Three schools across Devon County Council will be making more space outside their gates at pick up and drop off time as pupils return this term.
The School Streets schemes will restrict motor traffic at specific times to make more space for social distancing during the school run.
The schemes are being delivered by the schools and Devon County Council in partnership with walking and cycling charity Sustrans. They are being funded through a grant from the Department for Transport’s Emergency Active Travel Fund.
Bradley Barton Primary in Newton Abbot is the first school to launch their School Streets today, 8th September, to be followed later in the term by Whipton Barton and Ladysmith Federation schools in Exeter.
Julie Barton Headteacher for Bradley Barton Primary said: “We are delighted to be welcoming back all our pupils this week to start the new school year. We have really missed our families since school’s closure due to Covid in March.
“The safety of our pupils, their families and the wider community is always our first priority. Bradley Barton School is delighted to be one of the first schools in Devon introducing the first School Streets scheme. We hope that in addition to being a great way to encourage social distancing at busy drop off and collection times, that it will also encourage more families to benefit from walking and cycling to school.”
James Cleeton, Director for the south of England at Sustrans, said: “We’re really pleased to see Devon County Council and schools taking the initiative to put School Streets in place.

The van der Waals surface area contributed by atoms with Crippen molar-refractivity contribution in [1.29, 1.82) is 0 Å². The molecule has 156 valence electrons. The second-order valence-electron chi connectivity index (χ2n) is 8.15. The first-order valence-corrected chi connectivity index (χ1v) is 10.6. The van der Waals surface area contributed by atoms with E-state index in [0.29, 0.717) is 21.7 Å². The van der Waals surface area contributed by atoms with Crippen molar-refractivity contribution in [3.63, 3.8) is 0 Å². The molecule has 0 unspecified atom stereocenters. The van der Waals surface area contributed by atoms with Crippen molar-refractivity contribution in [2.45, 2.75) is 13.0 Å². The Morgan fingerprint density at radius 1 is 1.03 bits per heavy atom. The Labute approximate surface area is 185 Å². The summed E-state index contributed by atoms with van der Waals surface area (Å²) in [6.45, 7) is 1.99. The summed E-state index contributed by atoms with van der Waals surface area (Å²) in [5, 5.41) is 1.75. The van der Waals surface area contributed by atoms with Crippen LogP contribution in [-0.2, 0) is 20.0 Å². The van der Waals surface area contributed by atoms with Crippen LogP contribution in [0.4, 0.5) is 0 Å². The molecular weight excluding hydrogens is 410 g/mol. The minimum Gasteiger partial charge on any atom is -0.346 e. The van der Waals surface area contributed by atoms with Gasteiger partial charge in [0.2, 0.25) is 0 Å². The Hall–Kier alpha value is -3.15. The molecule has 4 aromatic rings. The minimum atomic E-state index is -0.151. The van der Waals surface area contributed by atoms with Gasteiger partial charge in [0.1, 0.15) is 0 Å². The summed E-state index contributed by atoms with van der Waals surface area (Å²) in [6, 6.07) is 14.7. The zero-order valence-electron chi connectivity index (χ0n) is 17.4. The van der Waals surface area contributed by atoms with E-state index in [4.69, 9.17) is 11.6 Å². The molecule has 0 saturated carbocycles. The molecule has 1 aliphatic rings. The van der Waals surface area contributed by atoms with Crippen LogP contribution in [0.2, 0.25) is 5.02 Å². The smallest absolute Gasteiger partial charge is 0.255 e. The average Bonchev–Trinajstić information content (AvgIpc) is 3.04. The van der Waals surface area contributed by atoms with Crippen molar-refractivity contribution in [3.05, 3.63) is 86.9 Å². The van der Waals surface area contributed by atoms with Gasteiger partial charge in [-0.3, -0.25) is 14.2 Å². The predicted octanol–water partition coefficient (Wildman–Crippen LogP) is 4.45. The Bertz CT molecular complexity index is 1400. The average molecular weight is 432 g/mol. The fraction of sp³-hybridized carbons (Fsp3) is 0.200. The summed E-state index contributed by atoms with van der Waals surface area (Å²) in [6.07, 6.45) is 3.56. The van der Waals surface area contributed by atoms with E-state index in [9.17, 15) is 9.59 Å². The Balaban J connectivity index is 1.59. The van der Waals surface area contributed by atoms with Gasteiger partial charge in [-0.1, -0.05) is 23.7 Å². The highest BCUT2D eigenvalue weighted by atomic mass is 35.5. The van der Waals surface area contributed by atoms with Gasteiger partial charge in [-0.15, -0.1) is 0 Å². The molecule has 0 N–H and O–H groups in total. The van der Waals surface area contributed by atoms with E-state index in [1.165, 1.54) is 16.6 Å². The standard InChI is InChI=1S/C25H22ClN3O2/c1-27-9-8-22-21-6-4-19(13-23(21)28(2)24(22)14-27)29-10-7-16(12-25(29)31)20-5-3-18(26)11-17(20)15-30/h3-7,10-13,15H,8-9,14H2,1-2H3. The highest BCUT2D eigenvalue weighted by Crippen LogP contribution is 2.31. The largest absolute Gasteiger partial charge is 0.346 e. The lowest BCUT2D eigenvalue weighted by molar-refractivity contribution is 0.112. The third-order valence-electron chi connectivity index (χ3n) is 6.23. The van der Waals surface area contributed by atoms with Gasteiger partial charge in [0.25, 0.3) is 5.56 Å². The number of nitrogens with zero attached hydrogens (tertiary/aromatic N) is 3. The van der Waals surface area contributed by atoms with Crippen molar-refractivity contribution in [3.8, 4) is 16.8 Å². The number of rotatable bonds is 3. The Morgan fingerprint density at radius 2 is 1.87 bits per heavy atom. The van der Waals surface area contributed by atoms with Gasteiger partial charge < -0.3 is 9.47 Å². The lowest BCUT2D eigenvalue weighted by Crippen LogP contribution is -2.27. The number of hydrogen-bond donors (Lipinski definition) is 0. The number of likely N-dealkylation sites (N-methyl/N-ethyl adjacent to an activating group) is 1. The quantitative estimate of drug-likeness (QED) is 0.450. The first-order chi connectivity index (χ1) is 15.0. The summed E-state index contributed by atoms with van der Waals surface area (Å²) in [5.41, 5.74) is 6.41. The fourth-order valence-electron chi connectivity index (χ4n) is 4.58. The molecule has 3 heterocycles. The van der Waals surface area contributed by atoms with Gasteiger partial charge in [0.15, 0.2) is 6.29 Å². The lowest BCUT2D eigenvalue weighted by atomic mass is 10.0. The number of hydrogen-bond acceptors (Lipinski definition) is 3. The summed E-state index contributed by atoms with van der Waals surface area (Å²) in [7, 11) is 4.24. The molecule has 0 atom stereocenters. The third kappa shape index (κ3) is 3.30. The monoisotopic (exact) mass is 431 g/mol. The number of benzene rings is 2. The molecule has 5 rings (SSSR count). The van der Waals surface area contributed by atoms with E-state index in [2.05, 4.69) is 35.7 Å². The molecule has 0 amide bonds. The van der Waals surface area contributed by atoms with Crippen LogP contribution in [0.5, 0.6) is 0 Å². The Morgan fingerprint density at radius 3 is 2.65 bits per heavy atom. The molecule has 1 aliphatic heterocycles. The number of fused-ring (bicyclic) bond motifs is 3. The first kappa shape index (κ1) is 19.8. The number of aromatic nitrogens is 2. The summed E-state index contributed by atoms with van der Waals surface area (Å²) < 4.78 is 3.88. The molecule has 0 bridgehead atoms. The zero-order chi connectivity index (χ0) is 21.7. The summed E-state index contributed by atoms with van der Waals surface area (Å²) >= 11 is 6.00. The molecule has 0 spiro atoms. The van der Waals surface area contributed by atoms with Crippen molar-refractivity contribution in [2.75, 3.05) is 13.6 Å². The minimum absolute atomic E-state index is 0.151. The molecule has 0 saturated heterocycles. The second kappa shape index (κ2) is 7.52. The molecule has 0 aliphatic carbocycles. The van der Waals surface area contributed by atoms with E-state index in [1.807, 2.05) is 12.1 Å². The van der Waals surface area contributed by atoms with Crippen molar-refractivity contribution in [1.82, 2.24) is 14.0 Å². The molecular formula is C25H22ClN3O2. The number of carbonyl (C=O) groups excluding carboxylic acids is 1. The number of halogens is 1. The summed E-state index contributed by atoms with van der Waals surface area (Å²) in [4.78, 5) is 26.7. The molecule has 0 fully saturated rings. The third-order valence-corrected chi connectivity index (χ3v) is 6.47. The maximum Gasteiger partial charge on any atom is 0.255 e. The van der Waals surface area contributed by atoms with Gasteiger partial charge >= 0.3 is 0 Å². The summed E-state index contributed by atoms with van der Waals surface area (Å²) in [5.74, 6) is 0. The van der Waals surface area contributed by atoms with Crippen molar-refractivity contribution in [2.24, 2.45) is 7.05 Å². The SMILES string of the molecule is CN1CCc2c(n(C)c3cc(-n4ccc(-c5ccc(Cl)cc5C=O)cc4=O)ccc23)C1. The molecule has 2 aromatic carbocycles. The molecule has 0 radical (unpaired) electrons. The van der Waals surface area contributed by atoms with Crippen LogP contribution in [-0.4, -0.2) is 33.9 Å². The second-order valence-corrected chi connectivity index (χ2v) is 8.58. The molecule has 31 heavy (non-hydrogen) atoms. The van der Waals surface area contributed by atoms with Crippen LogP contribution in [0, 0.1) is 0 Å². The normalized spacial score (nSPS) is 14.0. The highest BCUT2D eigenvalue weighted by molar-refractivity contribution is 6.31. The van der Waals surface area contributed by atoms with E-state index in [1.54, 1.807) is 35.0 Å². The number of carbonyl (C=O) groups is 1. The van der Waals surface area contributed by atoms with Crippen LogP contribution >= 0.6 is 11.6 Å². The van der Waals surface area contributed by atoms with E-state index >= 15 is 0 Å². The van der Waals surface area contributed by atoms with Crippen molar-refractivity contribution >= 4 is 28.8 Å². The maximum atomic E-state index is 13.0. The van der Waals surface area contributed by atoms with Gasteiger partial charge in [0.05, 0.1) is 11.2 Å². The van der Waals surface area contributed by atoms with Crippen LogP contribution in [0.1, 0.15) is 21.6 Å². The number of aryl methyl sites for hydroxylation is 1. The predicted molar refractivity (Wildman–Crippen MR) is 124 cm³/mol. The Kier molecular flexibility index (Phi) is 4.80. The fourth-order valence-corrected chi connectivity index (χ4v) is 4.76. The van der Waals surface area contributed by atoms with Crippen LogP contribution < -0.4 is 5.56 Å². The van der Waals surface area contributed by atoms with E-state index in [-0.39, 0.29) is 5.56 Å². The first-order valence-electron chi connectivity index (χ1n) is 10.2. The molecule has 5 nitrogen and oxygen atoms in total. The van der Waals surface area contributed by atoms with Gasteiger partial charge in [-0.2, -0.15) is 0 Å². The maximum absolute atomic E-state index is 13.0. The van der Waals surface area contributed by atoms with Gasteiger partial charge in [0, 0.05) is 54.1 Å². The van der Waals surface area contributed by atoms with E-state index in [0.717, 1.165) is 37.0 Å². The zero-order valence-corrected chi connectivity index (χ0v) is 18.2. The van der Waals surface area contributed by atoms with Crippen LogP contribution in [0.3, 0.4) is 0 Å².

“These schemes will help to give families the space they need to get to school safely. As a road free from vehicles could typically gain an extra seven metre wide space for pedestrians, maintaining physical distancing at busy school run times will become much easier.
“Previous School Streets schemes have proved beneficial for road safety and air quality. And they create a cleaner, more pleasant environment outside the school. In turn, School Streets increase the likelihood that children will walk or cycle to school instead of being dropped off in a car, so they experience the benefits that active travel brings to their health and wellbeing.”
Councillor Stuart Hughes, Devon County Council Cabinet Member for Highway Management, said “These three schools should be applauded for taking these positive steps to improve the environment outside their school gates and making it safer for walking and cycling. We’re all aware of the benefits that sustainable travel can provide for our health and the environment as we try to tackle the Climate Emergency and the School Streets initiative is another way to encourage children to walk and cycle more often.”
Sustrans is supporting schools across the country to deliver School Streets as part of its commitment to making it easier for people to walk and cycle.
The charity hopes that schools, local authorities and residents will see the benefits of the schemes and consider options for making them more permanent, as a number of schools across the UK already have.